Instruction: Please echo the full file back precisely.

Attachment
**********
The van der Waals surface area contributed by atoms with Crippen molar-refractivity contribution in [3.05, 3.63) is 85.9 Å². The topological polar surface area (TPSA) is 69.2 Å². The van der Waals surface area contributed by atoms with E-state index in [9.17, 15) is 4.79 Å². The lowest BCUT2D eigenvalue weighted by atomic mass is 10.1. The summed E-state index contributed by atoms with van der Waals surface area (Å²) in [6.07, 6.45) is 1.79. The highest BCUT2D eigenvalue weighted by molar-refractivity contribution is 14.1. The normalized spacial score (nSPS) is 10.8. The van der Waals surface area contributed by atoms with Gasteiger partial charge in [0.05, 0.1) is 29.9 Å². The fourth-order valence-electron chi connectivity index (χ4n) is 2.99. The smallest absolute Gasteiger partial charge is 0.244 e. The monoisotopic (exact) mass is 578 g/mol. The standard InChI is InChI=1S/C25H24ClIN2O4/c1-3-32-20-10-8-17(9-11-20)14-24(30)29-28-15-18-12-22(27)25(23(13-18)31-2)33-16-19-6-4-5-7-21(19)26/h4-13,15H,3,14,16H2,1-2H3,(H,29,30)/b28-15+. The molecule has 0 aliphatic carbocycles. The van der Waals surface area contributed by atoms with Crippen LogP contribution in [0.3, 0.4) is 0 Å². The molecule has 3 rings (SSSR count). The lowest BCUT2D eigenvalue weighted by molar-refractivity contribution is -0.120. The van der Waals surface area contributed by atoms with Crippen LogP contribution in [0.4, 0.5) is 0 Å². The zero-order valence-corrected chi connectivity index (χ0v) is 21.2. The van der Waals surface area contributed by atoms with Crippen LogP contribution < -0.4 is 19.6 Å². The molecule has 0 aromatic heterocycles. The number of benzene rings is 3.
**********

The van der Waals surface area contributed by atoms with Crippen molar-refractivity contribution in [3.05, 3.63) is 85.9 Å². The topological polar surface area (TPSA) is 69.2 Å². The van der Waals surface area contributed by atoms with E-state index in [9.17, 15) is 4.79 Å². The lowest BCUT2D eigenvalue weighted by atomic mass is 10.1. The summed E-state index contributed by atoms with van der Waals surface area (Å²) in [6.07, 6.45) is 1.79. The highest BCUT2D eigenvalue weighted by molar-refractivity contribution is 14.1. The normalized spacial score (nSPS) is 10.8. The van der Waals surface area contributed by atoms with Gasteiger partial charge in [0.05, 0.1) is 29.9 Å². The fourth-order valence-electron chi connectivity index (χ4n) is 2.99. The smallest absolute Gasteiger partial charge is 0.244 e. The monoisotopic (exact) mass is 578 g/mol. The standard InChI is InChI=1S/C25H24ClIN2O4/c1-3-32-20-10-8-17(9-11-20)14-24(30)29-28-15-18-12-22(27)25(23(13-18)31-2)33-16-19-6-4-5-7-21(19)26/h4-13,15H,3,14,16H2,1-2H3,(H,29,30)/b28-15+. The molecule has 0 aliphatic carbocycles. The van der Waals surface area contributed by atoms with Crippen LogP contribution in [0.3, 0.4) is 0 Å². The molecule has 3 rings (SSSR count). The lowest BCUT2D eigenvalue weighted by molar-refractivity contribution is -0.120. The van der Waals surface area contributed by atoms with Crippen LogP contribution in [0.4, 0.5) is 0 Å². The zero-order valence-corrected chi connectivity index (χ0v) is 21.2. The van der Waals surface area contributed by atoms with Crippen LogP contribution < -0.4 is 19.6 Å². The molecule has 0 aromatic heterocycles. The number of benzene rings is 3.